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An unscrupulous movie producer uses everyone around him in his climb to the top.
Actress Georgia Lorrison, writer James Lee Bartlow and director Fred Amiel each receive a trans-Atlantic phone call from producer Jonathan Shields. While Georgia and Fred refuse to speak to him, Jim snarls "Drop dead" before hanging up. Later, the three drive together to Shields Pictures to see their old friend, studio manager Harry Pebbel. When they scoff at Harry's suggestion that Jonathan, whom they have not seen in some time, wants them to make a picture for him, Harry ponders their responses and asks Fred, who has known Jonathan for eighteen years, how they met: At the funeral of Jonathan's hated studio mogul father, aspiring director Fred is a hired mourner. When Fred makes snide comments about the deceased, however, Jonathan refuses to pay him. Remorseful over his behavior, Fred later apologizes and learns from Jonathan that he wants to make movies but his father died broke, and he has no assets. Fred admires Jonathan for the drive he himself lacks, and Jonathan sees talent in Fred. The men become friends, and for the next two years work at every movie job they can find. One night, when Fred, Jonathan, Fred's girl friend Kay and their friend Syd Murphy crash a Hollywood party, Jonathan gets an idea when he sees Harry and several producers playing poker. Pawning everything they can, the friends finance Jonathan's entry in a high stakes poker game. After the game, a bemused Jonathan reveals that he won $6,000 but eventually lost that and $6,351 more to Harry. The next day, Jonathan goes to Harry to say he cannot cover his bet but proposes that Harry, who was started in the movie business by the elder Shields, hire him so that he can work off the loss. Harry says he needs good pictures, not money, and is happy to give the arrogant Jonathan a chance to fail. Jonathan then hires Fred as his director and for several years they make low-budget films together. One day, frustrated over their meager budgets, Jonathan comes up with an idea to turn a routine horror film into something unique. Although audiences are enthusiastic about the picture, Harry only offers a sequel as their next assignment. Fred later tells Jonathan it is time for them to make a "real" picture and shows him the script for The Far Away Mountain . Harry approves the project, but Jonathan takes credit for the idea, disappointing Fred. Wanting to have a big star for the lead, Fred suggests Victor "Gaucho" Ribera, and, with Syd's help, they meet Gaucho at a club. To their surprise, Gaucho agrees to do the film because he likes the script, and Harry allocates $1,000,000 for the picture. Although Jonathan will produce, he tells Fred that studio bosses have insisted on hiring veteran Von Ellstein to direct. Hurt and angry over Jonathan's betrayal, Fred severs their friendship. When he ends his story, Fred looks contemptuously at the Oscar Jonathon won for The Far Away Mountain , but Harry reminds him that Jonathan forced Fred to become independent and thus win two of his own Oscars. He now is one of Hollywood's most sought-after directors and has a happy family with Kay. Harry then asks Georgia about Jonathan: The daughter of alcoholic screen legend George Lorrison, a teenaged Georgia is left penniless and shattered when he dies. She tries to get small acting jobs, but as her career founders, she turns to alcohol and men. One day, Georgia gets a small part in one of Jonathan's pictures. Intrigued by her, Jonathan goes to her one-room apartment that night, then lambastes her for being a drunk and building a shrine to her father rather than emulating his class and talent. She then hits him and sobs hysterically until he gently puts her to bed. The next day, she shows up for the screentest, which impresses no one but Jonathan, who sees inherent star quality in her. Georgia agrees to give up alcohol and men and works hard for Jonathan, with whom she falls in love. The night before her film is to begin, Georgia disappears and Jonathan finds her drunk in her old room. Jonathan takes her to his mansion and, realizing what she needs, passionately kisses her. After weeks of shooting, the film is completed and Georgia is happy, sure that Jonathan loves her. The film is a great success but on the night of the premiere, Jonathan does not attend the party. Thinking he does not want to take the spotlight away from her, Georgia goes to his house to celebrate but finds that he is with a starlet named Lila. The stunned Georgia drives away after Jonathan lashes out at her, screaming that he feels empty at the end of a picture. At the conclusion of Georgia's story, she says she will never work with him again, though Harry reminds her that Jonathan turned her from a drunk and a tramp into a star, one of the most popular in the world. Now Jim recalls his relationship with Jonathan: As a well-respected professor at a Virginia college, Jim gains moderate success with his first novel, The Proud Land , a racy story of old Virginia. When Jonathan, who has bought the screen rights, calls Jim to come to Hollywood for two weeks to discuss the script, Jim turns him down, but his flighty, ambitious wife Rosemary convinces him to accept. Rosemary quickly becomes dazzled by life in Hollywood. Jim is less than enthusiastic but at her urging agrees to stay and work on the script. Jonathan soon realizes that Rosemary is too much of a distraction to Jim and suggests to Gaucho that he romance Rosemary while he and Jim go to Lake Arrowhead for two weeks of uninterrupted work. Despite Jim's initial hatred of Jonathan, they work well together and become friends by the end of the two weeks. As the men drive back from Arrowhead, Jim confesses that he missed Rosemary's distractions, and when they stop for gas, he is stunned by a newspaper headline stating that Gaucho and Rosemary are believed dead in a mountain plane crash. Later, Jonathan and Syd keep the press, who know that the plane was headed for Acapulco, from revealing the truth in the newspapers. Jonathan comforts Jim, who blames himself because he left Rosemary alone, and feigns ignorance of Gaucho and Rosemary's affair. Four days after production begins on The Proud Land , Jonathan's constant second guessing of Von Ellstein causes him to quit, and Jonathan takes over the picture's direction. Although he works hard and is very patient with the crew, when the picture is finished Jonathan realizes that it is terrible and it is his fault. Jim cheers Jonathan up by suggesting that they go to Lake Tahoe, but while Jonathan is getting ready he lets it slip that he knew about Gaucho and Rosemary before the plane crash. Jonathan tells the stunned Jim that he is better off without Rosemary, who was a fool, after which Jim punches him and leaves. When Jim finishes talking, Harry points out that he won a Pulitzer Prize for his book based on Rosemary and is one of the most successful screenwriters in Hollywood. Harry then says that he is proud to have worked with Jonathan, even if Jonathan considered him little more than a penny-pinching bookkeeper. When a call comes through from Jonathan, Georgia, Fred and Jim leave Harry's office, but have a change of heart. Georgia picks up an extension phone in the outer office, and as the three huddle over the receiver, they hear Jonathan describe his idea for the new picture and are intrigued.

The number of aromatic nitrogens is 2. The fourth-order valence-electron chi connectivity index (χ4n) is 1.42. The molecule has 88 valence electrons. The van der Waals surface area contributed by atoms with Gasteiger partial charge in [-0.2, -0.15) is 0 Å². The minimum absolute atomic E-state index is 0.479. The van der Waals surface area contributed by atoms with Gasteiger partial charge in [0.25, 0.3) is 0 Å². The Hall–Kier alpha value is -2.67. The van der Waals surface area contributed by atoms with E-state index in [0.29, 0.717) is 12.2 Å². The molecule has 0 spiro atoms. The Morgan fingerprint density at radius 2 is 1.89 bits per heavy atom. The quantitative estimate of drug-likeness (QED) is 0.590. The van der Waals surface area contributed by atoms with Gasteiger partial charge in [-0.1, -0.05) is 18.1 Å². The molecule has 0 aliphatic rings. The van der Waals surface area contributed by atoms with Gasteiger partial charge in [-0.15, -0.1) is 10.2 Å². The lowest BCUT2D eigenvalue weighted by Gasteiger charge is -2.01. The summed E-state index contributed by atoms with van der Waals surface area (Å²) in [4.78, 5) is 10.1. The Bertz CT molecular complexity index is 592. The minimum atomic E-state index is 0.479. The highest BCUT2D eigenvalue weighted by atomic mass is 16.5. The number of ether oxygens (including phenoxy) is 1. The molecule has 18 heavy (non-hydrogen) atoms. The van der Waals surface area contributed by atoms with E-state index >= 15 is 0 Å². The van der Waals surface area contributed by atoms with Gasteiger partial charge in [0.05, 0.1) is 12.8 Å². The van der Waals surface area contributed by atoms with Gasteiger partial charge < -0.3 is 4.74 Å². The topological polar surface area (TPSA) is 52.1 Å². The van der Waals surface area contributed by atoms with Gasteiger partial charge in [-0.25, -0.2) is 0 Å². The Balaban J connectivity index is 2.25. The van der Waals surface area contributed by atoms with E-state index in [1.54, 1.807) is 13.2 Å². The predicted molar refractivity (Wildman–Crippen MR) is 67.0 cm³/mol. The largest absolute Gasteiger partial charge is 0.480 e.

Cast & Crew
|MPAA Ratings:||Premiere Info:||Los Angeles opening: 25 Dec 1952; New York opening: 15 Jan 1953|
|Release Date:||1953||Production Date:||
AFI; AFI Library; EB;
|Color/B&W:||Black and White||Distributions Co:||Loew's Inc.|
|Sound:||Mono (Western Electric Sound System)||Production Co:||Metro-Goldwyn-Mayer Corp.|
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Title is totally descriptive!
Few films describe the characters in the title as well as this one does. When I first saw this film, many years ago now, I was stunned at what a powerful...
Lana Turner Superb
Vincente Minnelli directed this fine MGM film starring Kirk Douglas who is outstanding but the real suprise to me is the brilliant performance of Lana...
Not bad, Some Beauty
Like most viewers, I have favorite segments. I agree that it is dated and not in the classic line at all. But in 1952 it was probably a big splash because...